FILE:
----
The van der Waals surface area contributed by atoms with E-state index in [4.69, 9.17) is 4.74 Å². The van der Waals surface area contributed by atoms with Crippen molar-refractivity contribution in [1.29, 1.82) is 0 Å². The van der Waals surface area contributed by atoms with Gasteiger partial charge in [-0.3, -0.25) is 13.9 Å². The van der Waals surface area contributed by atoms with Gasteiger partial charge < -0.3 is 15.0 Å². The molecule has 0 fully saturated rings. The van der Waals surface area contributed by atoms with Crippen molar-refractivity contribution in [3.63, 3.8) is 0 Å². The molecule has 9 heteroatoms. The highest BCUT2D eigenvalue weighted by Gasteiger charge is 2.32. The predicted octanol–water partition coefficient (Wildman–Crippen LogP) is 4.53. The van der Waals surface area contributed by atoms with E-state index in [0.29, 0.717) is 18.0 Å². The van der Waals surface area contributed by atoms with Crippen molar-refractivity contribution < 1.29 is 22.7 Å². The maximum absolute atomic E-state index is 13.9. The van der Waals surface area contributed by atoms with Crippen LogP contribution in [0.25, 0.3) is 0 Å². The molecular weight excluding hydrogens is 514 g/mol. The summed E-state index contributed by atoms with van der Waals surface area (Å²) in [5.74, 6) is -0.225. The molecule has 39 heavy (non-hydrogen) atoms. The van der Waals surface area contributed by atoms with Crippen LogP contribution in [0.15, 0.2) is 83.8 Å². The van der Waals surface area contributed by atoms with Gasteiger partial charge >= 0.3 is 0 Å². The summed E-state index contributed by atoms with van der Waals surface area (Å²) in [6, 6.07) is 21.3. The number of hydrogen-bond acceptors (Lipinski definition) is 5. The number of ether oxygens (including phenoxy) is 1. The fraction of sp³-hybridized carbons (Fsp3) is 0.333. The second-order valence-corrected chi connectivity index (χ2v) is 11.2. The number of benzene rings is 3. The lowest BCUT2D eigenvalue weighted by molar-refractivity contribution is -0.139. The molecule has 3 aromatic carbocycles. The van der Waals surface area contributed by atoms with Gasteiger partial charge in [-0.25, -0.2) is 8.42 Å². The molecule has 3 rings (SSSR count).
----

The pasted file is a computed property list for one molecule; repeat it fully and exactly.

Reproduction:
The van der Waals surface area contributed by atoms with E-state index in [4.69, 9.17) is 4.74 Å². The van der Waals surface area contributed by atoms with Crippen molar-refractivity contribution in [1.29, 1.82) is 0 Å². The van der Waals surface area contributed by atoms with Gasteiger partial charge in [-0.3, -0.25) is 13.9 Å². The van der Waals surface area contributed by atoms with Gasteiger partial charge < -0.3 is 15.0 Å². The molecule has 0 fully saturated rings. The van der Waals surface area contributed by atoms with Crippen molar-refractivity contribution in [3.63, 3.8) is 0 Å². The molecule has 9 heteroatoms. The highest BCUT2D eigenvalue weighted by Gasteiger charge is 2.32. The predicted octanol–water partition coefficient (Wildman–Crippen LogP) is 4.53. The van der Waals surface area contributed by atoms with E-state index in [0.29, 0.717) is 18.0 Å². The van der Waals surface area contributed by atoms with Crippen molar-refractivity contribution < 1.29 is 22.7 Å². The maximum absolute atomic E-state index is 13.9. The van der Waals surface area contributed by atoms with Crippen LogP contribution in [0.25, 0.3) is 0 Å². The molecular weight excluding hydrogens is 514 g/mol. The summed E-state index contributed by atoms with van der Waals surface area (Å²) in [5.74, 6) is -0.225. The molecule has 39 heavy (non-hydrogen) atoms. The van der Waals surface area contributed by atoms with Crippen LogP contribution in [0.15, 0.2) is 83.8 Å². The van der Waals surface area contributed by atoms with Gasteiger partial charge >= 0.3 is 0 Å². The summed E-state index contributed by atoms with van der Waals surface area (Å²) in [6, 6.07) is 21.3. The number of hydrogen-bond acceptors (Lipinski definition) is 5. The number of ether oxygens (including phenoxy) is 1. The fraction of sp³-hybridized carbons (Fsp3) is 0.333. The second-order valence-corrected chi connectivity index (χ2v) is 11.2. The number of benzene rings is 3. The lowest BCUT2D eigenvalue weighted by molar-refractivity contribution is -0.139. The molecule has 3 aromatic carbocycles. The van der Waals surface area contributed by atoms with Gasteiger partial charge in [-0.25, -0.2) is 8.42 Å². The molecule has 3 rings (SSSR count).